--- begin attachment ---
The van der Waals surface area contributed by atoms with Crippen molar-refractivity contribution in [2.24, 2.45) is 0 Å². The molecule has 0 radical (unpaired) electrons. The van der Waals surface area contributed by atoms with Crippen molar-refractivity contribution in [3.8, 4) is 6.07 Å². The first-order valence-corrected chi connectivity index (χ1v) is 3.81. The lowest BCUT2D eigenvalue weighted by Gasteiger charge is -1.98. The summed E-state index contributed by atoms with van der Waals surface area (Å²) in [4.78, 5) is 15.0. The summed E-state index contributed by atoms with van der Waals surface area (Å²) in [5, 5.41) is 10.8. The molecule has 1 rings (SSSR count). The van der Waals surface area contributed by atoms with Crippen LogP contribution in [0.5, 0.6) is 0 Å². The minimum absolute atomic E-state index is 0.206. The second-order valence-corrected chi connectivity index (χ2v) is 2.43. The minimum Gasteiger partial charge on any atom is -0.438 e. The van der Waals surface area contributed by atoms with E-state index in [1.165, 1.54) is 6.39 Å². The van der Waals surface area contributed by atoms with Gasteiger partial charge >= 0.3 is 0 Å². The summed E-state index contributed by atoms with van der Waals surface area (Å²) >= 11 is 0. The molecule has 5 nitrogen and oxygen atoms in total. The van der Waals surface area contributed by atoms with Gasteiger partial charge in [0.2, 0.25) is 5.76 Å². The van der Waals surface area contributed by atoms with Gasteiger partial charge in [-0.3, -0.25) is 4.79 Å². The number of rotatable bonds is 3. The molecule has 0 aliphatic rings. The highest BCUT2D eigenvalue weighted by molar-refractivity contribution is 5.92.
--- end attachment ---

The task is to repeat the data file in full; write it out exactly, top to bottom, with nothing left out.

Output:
The van der Waals surface area contributed by atoms with Crippen molar-refractivity contribution in [2.24, 2.45) is 0 Å². The molecule has 0 radical (unpaired) electrons. The van der Waals surface area contributed by atoms with Crippen molar-refractivity contribution in [3.8, 4) is 6.07 Å². The first-order valence-corrected chi connectivity index (χ1v) is 3.81. The lowest BCUT2D eigenvalue weighted by Gasteiger charge is -1.98. The summed E-state index contributed by atoms with van der Waals surface area (Å²) in [4.78, 5) is 15.0. The summed E-state index contributed by atoms with van der Waals surface area (Å²) in [5, 5.41) is 10.8. The molecule has 1 rings (SSSR count). The van der Waals surface area contributed by atoms with Crippen LogP contribution in [0.5, 0.6) is 0 Å². The minimum absolute atomic E-state index is 0.206. The second-order valence-corrected chi connectivity index (χ2v) is 2.43. The minimum Gasteiger partial charge on any atom is -0.438 e. The van der Waals surface area contributed by atoms with E-state index in [1.165, 1.54) is 6.39 Å². The van der Waals surface area contributed by atoms with Gasteiger partial charge >= 0.3 is 0 Å². The summed E-state index contributed by atoms with van der Waals surface area (Å²) >= 11 is 0. The molecule has 5 nitrogen and oxygen atoms in total. The van der Waals surface area contributed by atoms with Gasteiger partial charge in [0.2, 0.25) is 5.76 Å². The van der Waals surface area contributed by atoms with Gasteiger partial charge in [-0.3, -0.25) is 4.79 Å². The number of rotatable bonds is 3. The molecule has 0 aliphatic rings. The highest BCUT2D eigenvalue weighted by molar-refractivity contribution is 5.92.